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sleeping bag

tom338

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May 7, 2015
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I have a really good sleeping bag, but its heavy. In search of a lightweight sleeping bag that will keep a guy warm without a stove and does not weigh a guy down. Suggestions?? Found a spike tent I like and need to add a light weight sleeping bag. Forgot I don't like the ones that taper down and don't have any room for you feet!!!
 
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Speeddmn

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Aug 1, 2013
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Helena, MT/ Opheim, MT
What is your budget and what temperature rating are you at? I have my eyes in a Kelty Tuck 30, looking around they are in the 2 1/2 pound range and 80 ish dollars. I have a decent bag now, but it is bulky and weighs in af 7-8 lbs. Plus it is more of a 50 degree bag.
 

ida homer

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Boise, Idaho
What temperature range? More details?

There are options for just about every condition, size, weight or budget in the backpacking industry.
 

tom338

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Ok, this year will be used from Sept 15th to Oct 1st. Next year maybe later in the year. Doing 2 trips a year, maybe 3 with a deer trip in the works. Montana and Wyoming. Elevations up to 9000 feet. So weather could be all over from cold and snow to 50-60
 

elkmagnet

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Hodale, Idaho
I don't know of any good bags that don't taper down. It saves a lot of weight.
Are you a warm sleaper? = kelty down cosmic 20° is a great buy at $150
Cold sleeper? = marmot helium 15° a great bag for the price at $390
Fully clothed with puffy coat you can take the marmot down to 0° imho
Almost as important is a good warm pad.
 

1_pointer

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Dec 20, 2000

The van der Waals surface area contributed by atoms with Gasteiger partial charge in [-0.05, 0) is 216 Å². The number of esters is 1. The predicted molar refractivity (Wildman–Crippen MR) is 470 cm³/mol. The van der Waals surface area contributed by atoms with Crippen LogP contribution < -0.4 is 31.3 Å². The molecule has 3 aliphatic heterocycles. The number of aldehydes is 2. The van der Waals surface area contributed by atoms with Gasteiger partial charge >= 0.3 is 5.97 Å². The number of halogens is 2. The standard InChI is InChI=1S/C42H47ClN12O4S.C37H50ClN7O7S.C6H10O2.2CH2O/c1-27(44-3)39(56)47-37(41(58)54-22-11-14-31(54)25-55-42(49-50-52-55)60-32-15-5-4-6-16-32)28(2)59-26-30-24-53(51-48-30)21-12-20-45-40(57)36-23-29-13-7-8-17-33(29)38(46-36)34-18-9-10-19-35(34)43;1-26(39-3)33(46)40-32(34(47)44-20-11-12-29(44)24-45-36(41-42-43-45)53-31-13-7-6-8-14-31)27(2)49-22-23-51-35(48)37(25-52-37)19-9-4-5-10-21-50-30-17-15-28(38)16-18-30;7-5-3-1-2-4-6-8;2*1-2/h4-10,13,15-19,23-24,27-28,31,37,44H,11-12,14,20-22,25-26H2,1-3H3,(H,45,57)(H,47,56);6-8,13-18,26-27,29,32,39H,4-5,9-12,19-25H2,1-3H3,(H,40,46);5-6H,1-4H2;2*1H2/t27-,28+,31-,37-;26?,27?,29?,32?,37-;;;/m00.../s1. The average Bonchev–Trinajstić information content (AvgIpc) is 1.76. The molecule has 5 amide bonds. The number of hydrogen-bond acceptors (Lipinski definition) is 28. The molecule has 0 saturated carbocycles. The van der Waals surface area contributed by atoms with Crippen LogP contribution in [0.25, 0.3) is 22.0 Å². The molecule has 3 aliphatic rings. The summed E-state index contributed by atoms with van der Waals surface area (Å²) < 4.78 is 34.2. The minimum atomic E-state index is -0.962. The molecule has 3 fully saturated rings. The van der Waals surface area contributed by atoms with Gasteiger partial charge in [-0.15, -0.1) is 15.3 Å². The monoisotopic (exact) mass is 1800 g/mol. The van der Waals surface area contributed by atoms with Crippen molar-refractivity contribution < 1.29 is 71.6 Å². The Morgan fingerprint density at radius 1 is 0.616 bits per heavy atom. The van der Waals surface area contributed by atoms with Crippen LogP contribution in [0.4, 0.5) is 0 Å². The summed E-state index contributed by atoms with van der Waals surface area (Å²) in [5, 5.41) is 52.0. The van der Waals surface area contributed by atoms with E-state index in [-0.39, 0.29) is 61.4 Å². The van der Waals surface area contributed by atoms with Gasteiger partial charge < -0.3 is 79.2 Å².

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Indiana
I'm a big fan of Big Agnes sleeping bags. I'm a restless sleeper and the sleeping pad sleeve keeps my big butt from rolling off the pad in the middle of the night. I prefer the Classic series which is a bit of a tweener. Not really a mummy design and not really a rectangle.
 

hank4elk

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Jan 8, 2015
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SW NM
I'm a Marmot & Kelty bag guy.
Down & tapered bags are the only efficient light ones I know. Guess I'm luck I never fell off my Thermarest Prolite.....lol.

Saw they are making Western Hunter bags again. Big rectangular warm bags,but heavy.
 

Epfd217

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Feb 26, 2014
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Location
Eden Prairie, Minnesota
Ok, this year will be used from Sept 15th to Oct 1st. Next year maybe later in the year. Doing 2 trips a year, maybe 3 with a deer trip in the works. Montana and Wyoming. Elevations up to 9000 feet. So weather could be all over from cold and snow to 50-60

This really didnt answer the question.

WHat is the rating of your current bag? Does it work for you right now or do you think you need a warmer bag? There are tons of sleeping bags out there that will fit your need. You just need to narrow it down if you're looking for advice. If you live near a REI or similar store you can usually open up a bag and try it on for size and comfort.

Frankly I would stay with synthetic. Iti will be slightly heavier and bulkier, but the shortcomings stop there. I still have an REI 20 degree down bag that I love, but after 10 years or more its not really a 20 degree bag anymore and I will be looking into synthetics.

Another good option for extending the temp range of your bag is getting a fleece bag liner which can add an extra 10 degrees or so of insulation or you can get a down quilt to throw over the top. Also look into making sure you have a great sleeping pad that keeps you warm and off the ground.

Spike tent sleeping requires a sleep system. Once you figure out what you need to be warm and comfortable, its as good as sleeping anywhere else.
 

IdahoMtnBoy

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Apr 5, 2016
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I prefer sleeping quilts with a insulated pad. More freedom to move, lighter. Compressed down doesn't make sense imho.

I'm in this camp, been using quilts for a couple years now, I don't really plan on going back to a bag.
 

elkmagnet